Skip to main content

News & Stories

Baker, Fencer, Researcher

By: Megan Alt
First Published: February 23, 2023
Topics: STHM School

Assistant Professor Bradley Baker, STHM ’12, FOX ’17, has proven his excellence in many areas: as a distinguished scholar and researcher, a dedicated teacher, even a fencing athlete and coach. The STHM Editorial team caught up with him to learn more. 

Designing tools for a complex understanding of data 

Baker’s research focuses on where sport and technology intersect.  

“I’m interested not just in what has happened over the past few years in terms of sport consumption, but especially the future forms it will take,” he says. This ranges from esports and social media to NFTs (non-fungible tokens). He found his way into these areas of specialization after studying computer science and mathematical sciences as an undergraduate at Johns Hopkins University. 

His second area of interest is quantitative research methods and meta science.  

“That part is about how we do what we do,” he says. “Here we come to understand the underlying mathematical operations—the process of how it was produced and procured. Statistics are powerful. And the implications can depend on what questions you ask. It’s essential to ensure that as researchers we are not misusing any of the data.” 

Baker says that typically this means not just analyzing data that emerge from surveys, but also customizing tools like social media scrapers to manipulate the data that are most relevant to a particular research topic.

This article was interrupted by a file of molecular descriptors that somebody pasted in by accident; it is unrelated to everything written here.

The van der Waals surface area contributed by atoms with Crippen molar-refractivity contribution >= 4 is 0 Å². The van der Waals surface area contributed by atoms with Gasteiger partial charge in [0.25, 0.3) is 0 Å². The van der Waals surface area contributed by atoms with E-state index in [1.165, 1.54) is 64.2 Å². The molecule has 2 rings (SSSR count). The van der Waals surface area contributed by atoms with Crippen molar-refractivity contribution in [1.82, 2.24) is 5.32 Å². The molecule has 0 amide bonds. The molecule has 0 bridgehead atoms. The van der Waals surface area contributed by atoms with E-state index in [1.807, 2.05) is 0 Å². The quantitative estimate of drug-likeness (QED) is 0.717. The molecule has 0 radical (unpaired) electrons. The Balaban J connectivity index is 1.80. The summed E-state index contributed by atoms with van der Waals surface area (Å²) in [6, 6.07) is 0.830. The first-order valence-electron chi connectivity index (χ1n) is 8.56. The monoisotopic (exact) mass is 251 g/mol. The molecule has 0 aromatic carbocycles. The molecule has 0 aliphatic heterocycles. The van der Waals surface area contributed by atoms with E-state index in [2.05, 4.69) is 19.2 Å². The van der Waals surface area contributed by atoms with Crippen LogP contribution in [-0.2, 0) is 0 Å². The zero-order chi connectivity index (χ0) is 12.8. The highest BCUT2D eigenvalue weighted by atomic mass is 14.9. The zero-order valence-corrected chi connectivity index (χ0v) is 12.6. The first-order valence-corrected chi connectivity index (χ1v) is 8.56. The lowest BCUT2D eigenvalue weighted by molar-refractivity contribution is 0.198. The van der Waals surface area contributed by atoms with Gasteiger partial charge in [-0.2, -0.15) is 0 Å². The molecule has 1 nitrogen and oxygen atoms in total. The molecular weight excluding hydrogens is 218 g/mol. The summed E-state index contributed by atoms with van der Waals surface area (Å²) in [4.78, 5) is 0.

“This offers greater flexibility,” he says. 

International recognition for research excellence  

Last summer, Baker was named a Research Fellow of the North American Society for Sport Management (NASSM). This honor designates Baker as one of the top researchers in the field based on the impact of his scholarly work.  

A leading professional academic association in sport management, NASSM publishes the highly regarded Journal of Sport Management. Its fellows have demonstrated a continuous, high-quality record of presentations and peer-reviewed journal articles. This is not the only time NASSM has honored Baker; he received the 2022 Best Reviewer Award at the NASSM Conference in June, and as a graduate student he won a NASSM Student Research Competition Award in 2017.  

With the NASSM fellowship, Baker joins a cadre of six other Sport and Recreation Management faculty at the school who have received this award.  

Overlapping approaches to fencing and teaching 

Baker brings an athlete’s and a coach’s perspective to his current role in higher education. He fenced as an undergraduate student-athlete at Johns Hopkins University, worked as an assistant coach for the Temple University top-10 NCAA fencing team and spent 10 years involved with USA Fencing as a member of the board of directors, an international-level referee and other roles. 

A dedicated educator, Baker brings many aspects of his coaching experience into the classroom. 

“How I approach teaching is similar to how I approach coaching,” he says. “At the core of both is guidance in helping each individual to achieve their goals.”  

He sees the role of faculty members as helping the student to define and determine where they want to go in relation to where they are now.  

“Whether it’s in the gym with a sabre or helping students to work with analytics, my role is the same, and I do all I can to support that process of growth,” he says.